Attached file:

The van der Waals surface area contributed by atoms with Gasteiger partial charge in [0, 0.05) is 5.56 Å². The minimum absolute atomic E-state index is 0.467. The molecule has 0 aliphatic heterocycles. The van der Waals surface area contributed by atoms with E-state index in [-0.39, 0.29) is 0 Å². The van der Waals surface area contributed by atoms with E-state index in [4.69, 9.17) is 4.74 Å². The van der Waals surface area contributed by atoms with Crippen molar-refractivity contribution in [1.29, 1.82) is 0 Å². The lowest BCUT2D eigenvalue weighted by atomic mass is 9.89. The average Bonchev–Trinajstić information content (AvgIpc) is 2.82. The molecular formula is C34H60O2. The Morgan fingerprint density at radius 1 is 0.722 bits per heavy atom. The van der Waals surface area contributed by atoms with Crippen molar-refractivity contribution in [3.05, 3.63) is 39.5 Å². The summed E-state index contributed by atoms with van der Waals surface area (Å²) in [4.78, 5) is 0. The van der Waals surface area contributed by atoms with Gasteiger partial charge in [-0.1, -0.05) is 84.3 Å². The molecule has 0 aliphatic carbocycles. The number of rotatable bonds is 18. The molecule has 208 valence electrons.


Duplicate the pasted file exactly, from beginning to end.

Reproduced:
The van der Waals surface area contributed by atoms with Gasteiger partial charge in [0, 0.05) is 5.56 Å². The minimum absolute atomic E-state index is 0.467. The molecule has 0 aliphatic heterocycles. The van der Waals surface area contributed by atoms with E-state index in [-0.39, 0.29) is 0 Å². The van der Waals surface area contributed by atoms with E-state index in [4.69, 9.17) is 4.74 Å². The van der Waals surface area contributed by atoms with Crippen molar-refractivity contribution in [1.29, 1.82) is 0 Å². The lowest BCUT2D eigenvalue weighted by atomic mass is 9.89. The average Bonchev–Trinajstić information content (AvgIpc) is 2.82. The molecular formula is C34H60O2. The Morgan fingerprint density at radius 1 is 0.722 bits per heavy atom. The van der Waals surface area contributed by atoms with Crippen molar-refractivity contribution in [3.05, 3.63) is 39.5 Å². The summed E-state index contributed by atoms with van der Waals surface area (Å²) in [4.78, 5) is 0. The van der Waals surface area contributed by atoms with Gasteiger partial charge in [-0.1, -0.05) is 84.3 Å². The molecule has 0 aliphatic carbocycles. The number of rotatable bonds is 18. The molecule has 208 valence electrons.